The reaction can be carried out in the presence of organic solvents or mixtures of solvents. The solvents are preferably dipolar and aprotic. Examples of solvents are ethers (dipropyl ether, dibutyl ether, ethylene glycol dimethyl or diethyl ether, diethylene glycol dimethyl ether, tetrahydrofuran and dioxane), N-dialkylated acid amides or N-alkylated lactams (dimethylformamide, dimethylacetamide, N-methylpyrrolidone, N-methylcaprolactam), sulfones and sulfoxides (tetramethylene sulfone and tetramethylene sulfoxide), esters and lactones (acetic acid octyl ester, butyrolactone, caprolactone, valerolactone), nitrites (acetonitrie, butyronitrile, benzonitrile, benzyinitrile), ketones (acetone, isopropyl methyl ketone), hydrocarbons (benzene, toluene, xylene) and halogenated hydrocarbons (methylene chloride, chloroform, 1,1,1-trichloroethane, 1,1,2,2-tetrachloroethane, chlorobenzene).

The process according to the invention can be carried out in the presence of basic compounds as acid acceptors. Known acid acceptors are, for example, alkali metal hydroxides and hydrogen carbonates (NaOH, KOH, NaHCO3, KHCO3), ammonia and primary, secondary and tertiary amines (trimethylamine, tributylamine, morpholine, piperidine and imidazole).

The process according to the invention can be carried out in various ways. For example, it is possible to place the compound of formula II and the palladium or platinum salts in an organic nitrile and, where appropriate, a solvent and then heat the mixture.

It has proved advantageous first to heat the palladium or platinum salts in an excess of an organic nitrile and, where appropriate, a solvent for some time (for example from 1 minute to 30 minutes) and then to add the compound of formula II and continue heating.

In another form, in a first step there is first prepared by reacting the palladium or platinum salts with an organic nitrile a dinitrile complex of the palladium or platinum salts having the general formula X2Me(nitrile)2, wherein Me is Pd or Pt and X is the anion of a monobasic acid, and the complex is isolated in customary manner (for example crystallisation and recrystallisation and washing) and, where appropriate, is purified. Then the complex is dissolved in a solvent, the compound of formula II is added, and the mixture is heated.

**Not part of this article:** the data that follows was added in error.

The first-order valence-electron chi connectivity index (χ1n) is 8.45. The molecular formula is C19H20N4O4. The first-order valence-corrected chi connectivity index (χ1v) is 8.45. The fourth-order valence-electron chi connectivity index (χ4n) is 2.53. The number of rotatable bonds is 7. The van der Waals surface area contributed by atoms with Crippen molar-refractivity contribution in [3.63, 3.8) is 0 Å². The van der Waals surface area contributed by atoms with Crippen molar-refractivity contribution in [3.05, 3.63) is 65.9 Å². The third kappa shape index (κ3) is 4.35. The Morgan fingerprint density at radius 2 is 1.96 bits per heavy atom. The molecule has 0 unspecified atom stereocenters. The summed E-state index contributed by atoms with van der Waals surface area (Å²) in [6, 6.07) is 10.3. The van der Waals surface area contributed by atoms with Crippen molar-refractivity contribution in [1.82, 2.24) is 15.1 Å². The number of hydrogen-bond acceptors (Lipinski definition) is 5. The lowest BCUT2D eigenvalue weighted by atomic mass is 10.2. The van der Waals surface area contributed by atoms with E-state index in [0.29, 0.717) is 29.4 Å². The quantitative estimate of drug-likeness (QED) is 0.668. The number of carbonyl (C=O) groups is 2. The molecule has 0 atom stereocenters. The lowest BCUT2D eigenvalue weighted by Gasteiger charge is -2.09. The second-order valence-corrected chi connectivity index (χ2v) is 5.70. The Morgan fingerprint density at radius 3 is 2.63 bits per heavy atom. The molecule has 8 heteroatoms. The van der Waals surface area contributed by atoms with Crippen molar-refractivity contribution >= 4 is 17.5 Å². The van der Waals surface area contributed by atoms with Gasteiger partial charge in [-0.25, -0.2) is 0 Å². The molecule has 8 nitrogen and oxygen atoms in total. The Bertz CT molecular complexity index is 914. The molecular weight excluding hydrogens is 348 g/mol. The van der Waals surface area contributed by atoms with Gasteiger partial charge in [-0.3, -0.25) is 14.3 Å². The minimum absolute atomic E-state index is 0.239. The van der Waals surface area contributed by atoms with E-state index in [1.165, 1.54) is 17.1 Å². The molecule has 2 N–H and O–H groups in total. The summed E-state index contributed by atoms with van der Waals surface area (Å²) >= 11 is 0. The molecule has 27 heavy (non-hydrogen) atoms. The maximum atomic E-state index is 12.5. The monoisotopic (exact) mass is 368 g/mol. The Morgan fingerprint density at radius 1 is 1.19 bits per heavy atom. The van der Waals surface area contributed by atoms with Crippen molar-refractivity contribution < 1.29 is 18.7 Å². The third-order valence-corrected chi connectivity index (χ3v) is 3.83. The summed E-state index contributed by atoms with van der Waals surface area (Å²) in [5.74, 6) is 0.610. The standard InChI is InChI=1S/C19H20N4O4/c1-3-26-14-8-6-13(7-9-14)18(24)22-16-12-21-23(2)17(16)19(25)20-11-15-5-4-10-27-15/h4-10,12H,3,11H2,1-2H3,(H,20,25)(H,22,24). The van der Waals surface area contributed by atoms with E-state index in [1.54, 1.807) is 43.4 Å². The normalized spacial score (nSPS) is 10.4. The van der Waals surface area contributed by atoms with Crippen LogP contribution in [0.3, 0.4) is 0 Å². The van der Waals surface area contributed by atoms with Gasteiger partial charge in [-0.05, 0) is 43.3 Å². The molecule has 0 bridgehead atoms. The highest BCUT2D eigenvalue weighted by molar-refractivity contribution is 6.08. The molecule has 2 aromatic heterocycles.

The reaction time may be from several minutes to a few hours, according to the process variant. As compared with the reaction with benzoporphyrins, the reaction times are very considerably shortened and yields of over 90% are achieved; in addition, pure products are obtained virtually directly and do not have to be purified before being used further. The reaction times are generally less than 8 hours.

Isolation of the crystalline products can be carried out, for example, by concentrating the reaction mixture by evaporation, extracting the residue by washing with a solvent, and then crystallising.

The compounds of formula II are known or can be prepared by analogous processes; see, for example, D. A. May et at, J. Org. Chem. 57 (1992), pages 4820 to 4821, and T. J. Aartsma et al., J. Am. Chem. Soc., Vol. 104, No. 23, pages 6278 to 6283.

Compounds of formula II can also be obtained in a manner known per se by reacting tetrahydroisoindolines of the formula

with an aldehyde of the formula

R—CHO

to form a compound of the formula

wherein

R1, R2 and R are as defined for formula I,

and then dehydrogenating those compounds in a known manner using dehydrogenating agents, for example chloranil, dichlorodicyanobenzoquinone, or catalytically using noble metal catalysts, to form the porphyrins of formula II

The compounds of formula I can be dehydrogenated to the benzoporphyrins surprisingly simply under mild reaction conditions and in short reaction times, in high yields and purities, although the cyclohexene ring is not activated. Accordingly, the compounds of formula I are valuable intermediates with which metal benzoporphyrins for use as phosphorescence indicators can be prepared directly and economically in large amounts in an industrial process.